I recently saw a crowd-sourcing post on Facebook from a newly transplanted Louisvillian who was inquiring about which was the best shuttle to take from downtown on Derby day. There were little to no answers from the Louisville crowd, most of them saying to themselves, “Nobody takes the shuttle.” Well, at least nobody who lives here.
Last week, I read a news article about what entrance you needed to use depending on your tickets. The article was online, and plenty of comments ensued, all from people who were super-confused about what their tickets said in relation to the entrance and on and on and on. Folks, there are really only two entrances that we the people go in, and they aren’t too hard to find. Just look for the swarm of humanity around some gates. If you are in the wrong place, simply walk down to the other main entrance. Easy peasy.
Let’s be honest, we Louisvillians don’t need all this extraneous information that comes out every April about the track and where to park and blah, blah, blah. The last big piece of news that came out of Churchill Downs was that your purse could only be 12 inches in any direction — now that REALLY impacts my life at the Derby. The other stuff, not so much.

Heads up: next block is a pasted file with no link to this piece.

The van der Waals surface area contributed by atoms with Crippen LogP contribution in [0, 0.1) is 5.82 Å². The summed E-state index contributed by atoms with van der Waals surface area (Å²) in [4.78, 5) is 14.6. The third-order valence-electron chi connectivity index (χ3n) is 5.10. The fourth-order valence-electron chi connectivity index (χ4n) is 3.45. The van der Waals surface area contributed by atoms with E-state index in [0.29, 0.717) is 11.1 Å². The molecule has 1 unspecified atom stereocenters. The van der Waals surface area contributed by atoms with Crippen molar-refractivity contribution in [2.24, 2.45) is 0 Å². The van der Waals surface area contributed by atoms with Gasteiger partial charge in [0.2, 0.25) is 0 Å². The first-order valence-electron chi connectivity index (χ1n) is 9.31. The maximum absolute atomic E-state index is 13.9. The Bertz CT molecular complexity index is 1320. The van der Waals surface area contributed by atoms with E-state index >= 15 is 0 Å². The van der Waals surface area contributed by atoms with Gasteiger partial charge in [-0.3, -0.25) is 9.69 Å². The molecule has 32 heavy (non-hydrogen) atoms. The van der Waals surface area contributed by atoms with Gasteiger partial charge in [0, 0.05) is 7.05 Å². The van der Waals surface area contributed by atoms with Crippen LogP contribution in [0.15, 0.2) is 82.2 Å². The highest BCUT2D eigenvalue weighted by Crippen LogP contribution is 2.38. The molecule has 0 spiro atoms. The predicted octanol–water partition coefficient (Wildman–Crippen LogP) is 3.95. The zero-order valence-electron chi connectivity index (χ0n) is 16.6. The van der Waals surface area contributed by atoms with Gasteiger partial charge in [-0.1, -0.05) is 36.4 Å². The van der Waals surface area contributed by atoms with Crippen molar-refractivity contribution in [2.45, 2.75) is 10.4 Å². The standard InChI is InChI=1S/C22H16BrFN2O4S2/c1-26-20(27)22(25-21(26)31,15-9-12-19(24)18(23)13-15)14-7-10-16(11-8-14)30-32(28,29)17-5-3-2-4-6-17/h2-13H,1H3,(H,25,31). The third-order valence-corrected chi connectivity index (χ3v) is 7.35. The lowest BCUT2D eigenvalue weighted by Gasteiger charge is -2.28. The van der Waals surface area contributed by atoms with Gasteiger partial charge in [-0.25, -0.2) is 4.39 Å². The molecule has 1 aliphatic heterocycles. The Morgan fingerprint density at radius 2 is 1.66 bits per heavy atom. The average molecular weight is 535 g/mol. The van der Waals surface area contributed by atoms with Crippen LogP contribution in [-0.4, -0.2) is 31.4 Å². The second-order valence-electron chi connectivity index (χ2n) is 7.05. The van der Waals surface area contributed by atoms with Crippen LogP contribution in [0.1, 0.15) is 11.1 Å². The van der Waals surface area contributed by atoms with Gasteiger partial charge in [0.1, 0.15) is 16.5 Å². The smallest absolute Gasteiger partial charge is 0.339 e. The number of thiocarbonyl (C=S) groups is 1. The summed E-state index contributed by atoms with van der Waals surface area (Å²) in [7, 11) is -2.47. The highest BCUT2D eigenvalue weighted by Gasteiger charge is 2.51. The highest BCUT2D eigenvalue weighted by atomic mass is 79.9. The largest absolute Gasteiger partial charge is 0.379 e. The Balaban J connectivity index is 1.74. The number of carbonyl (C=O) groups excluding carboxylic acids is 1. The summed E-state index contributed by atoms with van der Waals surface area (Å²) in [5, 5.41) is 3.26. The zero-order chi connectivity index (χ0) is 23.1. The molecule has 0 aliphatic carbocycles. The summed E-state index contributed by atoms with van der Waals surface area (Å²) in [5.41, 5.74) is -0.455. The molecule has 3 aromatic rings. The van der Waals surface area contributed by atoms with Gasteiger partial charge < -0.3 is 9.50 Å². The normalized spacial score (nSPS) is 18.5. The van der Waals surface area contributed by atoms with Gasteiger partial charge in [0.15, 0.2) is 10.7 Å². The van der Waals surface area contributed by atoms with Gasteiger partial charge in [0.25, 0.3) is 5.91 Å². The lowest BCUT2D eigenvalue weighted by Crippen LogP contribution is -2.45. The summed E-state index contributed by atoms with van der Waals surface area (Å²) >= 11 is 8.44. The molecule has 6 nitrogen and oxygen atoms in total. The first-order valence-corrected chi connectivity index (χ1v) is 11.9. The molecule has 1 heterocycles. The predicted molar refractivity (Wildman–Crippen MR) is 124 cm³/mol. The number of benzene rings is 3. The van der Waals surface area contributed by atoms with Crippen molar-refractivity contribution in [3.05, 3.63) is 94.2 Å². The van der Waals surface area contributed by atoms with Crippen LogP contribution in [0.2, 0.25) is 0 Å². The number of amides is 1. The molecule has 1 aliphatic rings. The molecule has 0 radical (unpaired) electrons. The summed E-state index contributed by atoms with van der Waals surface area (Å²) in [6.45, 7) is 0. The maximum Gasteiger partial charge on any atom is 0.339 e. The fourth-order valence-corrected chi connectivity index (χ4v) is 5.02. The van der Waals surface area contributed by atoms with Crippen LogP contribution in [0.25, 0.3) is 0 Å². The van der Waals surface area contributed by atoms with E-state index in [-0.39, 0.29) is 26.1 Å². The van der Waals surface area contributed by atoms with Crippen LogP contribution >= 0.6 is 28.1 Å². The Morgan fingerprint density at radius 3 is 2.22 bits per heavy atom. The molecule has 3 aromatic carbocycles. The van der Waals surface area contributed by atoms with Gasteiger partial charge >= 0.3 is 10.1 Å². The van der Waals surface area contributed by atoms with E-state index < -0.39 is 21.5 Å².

Here’s why this annual Derby news really doesn’t impact us: Ask any Louisvillian, and they already have a plan – a tried-and-true method for getting to the track, parking their car and entering and exiting the building intact. This other informational news is all for our out-of-town guests or for the local hotel concierges to pass out.
This is the real information about the logistics of Derby weekend. You can choose to pass it along or just nod your head in agreement, because you are a Louisvillian, and you are already supporting all these premises.
Parking and Transportation
This is a big deal. Parking is a huge pain unless you know what you are doing and have a plan. Here are your options (and the reality of those options):
I read about people who have parking passes to park on the grounds at Churchill Downs and I think, Who are these people? I’ve never known one person in all my 20 years of going to the Derby who had a parking pass for the grounds. Who Churchill Downs is giving these passes to is beyond me, but it is definitely not the locals.